Several years ago I was preaching systematically through the gospel of Matthew and on a particular Sunday morning had arrived at chapter twenty-one which begins the last week of our Lord’s life on earth culminating in His crucifixion, death, burial, and resurrection. That same Sunday afternoon I was to begin teaching systematically through Genesis in our Discipleship Training hour. So as I started preaching Matthew twenty-one that morning, I stated that the Holy Spirit gave much attention to the last week of our Lord’s life in the gospels and that its account is very important and central to the gospel. After the morning service was over and as I was refreshing my lesson on Genesis chapter one, I realized just how much the last week of our Lord’s life paralleled the first week of creation – that the creation account actually paralleled the redemption account and testified of the Lord Jesus. It was from this that the Lord helped me to better understand the mystery of redemption as shown in Christ and His bride, the church.
Before I get into the illustration let me set the stage with some biblical truths that are necessary if we are going to understand this mystery. The Bible speaks of Adam as the first Adam and it speaks of Jesus as the last Adam – “So also it is written, ‘The first man, Adam, became a living soul.’ The last Adam became a life-giving spirit” (1 Corinthians 15:45). And also in Ephesians 5:22-33 we read about how marriage is to be like Christ and His bride, the church. It is from viewing the proper function of the marriage and the God-given roles of husbands and wives, that are to parallel the way Christ relates to the church and the church relates to Christ, that we see the failure of the first Adam in redeeming his bride and the success of the last Adam (Jesus Christ) in redeeming his bride.
In order to illustrate the gospel and what Christ accomplished for His bride we need to look at what Adam could have done differently, the effect of that on Eve, and her willing response to Adam as a result.
What Adam could have done differently:
Let’s suppose that Eve, after having been deceived by the serpent and having eaten from the tree which God told them not to eat from, that she offered some of the forbidden fruit to her husband. And let’s suppose that Adam refused to eat the fruit because of his love for God and he said to Eve, “I cannot eat that fruit and disobey my heavenly Father who has always been good and more than gracious to us. I delight to do His will and I cannot sin against Him.”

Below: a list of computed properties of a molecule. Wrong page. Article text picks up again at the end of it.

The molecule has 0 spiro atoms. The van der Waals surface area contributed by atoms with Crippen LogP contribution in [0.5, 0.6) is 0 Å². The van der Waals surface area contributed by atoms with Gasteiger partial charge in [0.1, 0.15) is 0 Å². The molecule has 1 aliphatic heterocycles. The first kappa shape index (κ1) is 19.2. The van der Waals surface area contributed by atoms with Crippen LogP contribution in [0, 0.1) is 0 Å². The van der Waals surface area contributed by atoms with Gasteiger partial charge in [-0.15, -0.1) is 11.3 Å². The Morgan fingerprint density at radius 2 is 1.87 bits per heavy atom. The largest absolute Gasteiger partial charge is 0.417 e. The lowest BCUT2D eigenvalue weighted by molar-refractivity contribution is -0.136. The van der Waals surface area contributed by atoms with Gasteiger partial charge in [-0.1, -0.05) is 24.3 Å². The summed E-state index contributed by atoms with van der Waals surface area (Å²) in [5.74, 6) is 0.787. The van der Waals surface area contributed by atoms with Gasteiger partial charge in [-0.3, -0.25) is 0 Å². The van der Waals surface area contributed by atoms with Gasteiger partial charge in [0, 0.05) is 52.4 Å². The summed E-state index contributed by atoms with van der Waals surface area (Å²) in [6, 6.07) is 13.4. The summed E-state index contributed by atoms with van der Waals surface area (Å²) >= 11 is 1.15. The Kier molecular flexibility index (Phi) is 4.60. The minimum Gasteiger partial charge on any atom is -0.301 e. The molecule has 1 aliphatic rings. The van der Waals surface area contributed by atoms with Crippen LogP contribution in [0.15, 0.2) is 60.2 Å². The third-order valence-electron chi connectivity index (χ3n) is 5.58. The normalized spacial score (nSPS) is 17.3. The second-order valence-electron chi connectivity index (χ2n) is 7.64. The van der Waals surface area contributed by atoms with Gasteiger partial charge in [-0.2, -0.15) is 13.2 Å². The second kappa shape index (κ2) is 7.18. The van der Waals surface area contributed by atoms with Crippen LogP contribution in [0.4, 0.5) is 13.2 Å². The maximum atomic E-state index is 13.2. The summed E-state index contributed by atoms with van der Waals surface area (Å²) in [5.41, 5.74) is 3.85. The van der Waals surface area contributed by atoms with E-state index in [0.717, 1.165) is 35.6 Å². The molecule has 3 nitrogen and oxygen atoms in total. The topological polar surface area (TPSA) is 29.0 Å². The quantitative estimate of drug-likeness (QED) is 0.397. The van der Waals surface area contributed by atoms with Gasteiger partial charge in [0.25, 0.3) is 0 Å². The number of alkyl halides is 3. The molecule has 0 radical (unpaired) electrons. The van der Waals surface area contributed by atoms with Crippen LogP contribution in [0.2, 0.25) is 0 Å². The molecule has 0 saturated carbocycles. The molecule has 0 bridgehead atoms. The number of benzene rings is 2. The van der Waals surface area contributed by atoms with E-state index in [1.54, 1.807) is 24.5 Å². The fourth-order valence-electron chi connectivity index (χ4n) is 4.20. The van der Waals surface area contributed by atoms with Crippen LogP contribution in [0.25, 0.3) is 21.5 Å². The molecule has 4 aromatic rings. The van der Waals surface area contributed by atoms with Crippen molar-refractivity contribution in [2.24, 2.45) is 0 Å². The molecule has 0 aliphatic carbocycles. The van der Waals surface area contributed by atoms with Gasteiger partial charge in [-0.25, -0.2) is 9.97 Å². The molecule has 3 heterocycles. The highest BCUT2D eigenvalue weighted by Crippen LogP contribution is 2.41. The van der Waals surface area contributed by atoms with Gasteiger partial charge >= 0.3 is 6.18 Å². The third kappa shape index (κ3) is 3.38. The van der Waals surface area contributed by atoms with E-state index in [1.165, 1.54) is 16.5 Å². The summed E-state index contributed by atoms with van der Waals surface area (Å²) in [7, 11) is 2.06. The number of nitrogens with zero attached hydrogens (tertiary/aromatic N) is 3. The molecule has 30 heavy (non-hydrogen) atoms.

Now let’s suppose that they heard the sound of God as He came walking in the garden and Eve went and hid herself because she had sinned and was afraid, but Adam went to meet with God and he said to Him, “Father, my bride has sinned against you and has eaten from the tree which you commanded us not to eat. You have said that the wages of sin is death – that we shall surely die if we eat from the tree of the knowledge of good and evil. So Father, I want to pay Eve’s sin debt and I want to die in her place.” To which God accepted.
From her hiding place in the garden, Eve watched as God nailed Adam to a tree and she watched as Adam endured the wrath of God for her and she watched as Adam gave up his spirit and died. Then she watched as God took Adam off the tree and laid him in a tomb and sealed it with a stone. Three days later Eve watched as God came back into the garden and back to the tomb, removed the stone and said to Adam, “Arise My Son! The death you died was not your own for you never sinned against Me and with you I am well pleased!”
The effect of that on Eve:
Surely Eve’s heart would have been broken over her wickedness and Adam’s willingness to give his righteous life as a substitute for hers. She would have mourned that her sin caused the death of her husband who had never sinned.
Eve’s willing response to Adam as a result:
Eve would have been moved to repentance, recognizing her sinfulness and Adam’s righteousness, she would have turned to Adam for forgiveness and she would have said to him, “O Adam! Please forgive me. It was my sin, my disobedience that caused your death and I am sorry.” To which Adam would have replied, “Eve, you are forgiven – it was for you I died, even while you were yet a sinner.” Then Eve would have said, “Your love for God is beyond dispute, your love for me is beyond dispute, and therefore, from now on it is my desire to live under your loving leadership.”
Had Adam done this then Eve’s obedience to God would have been restored through her loving obedience to Adam because Adam would never lead Eve to do anything in violation of God’s will. However, we know that this is not what the first Adam did – but it is what Jesus Christ the last Adam did! O what a Savior and Lord!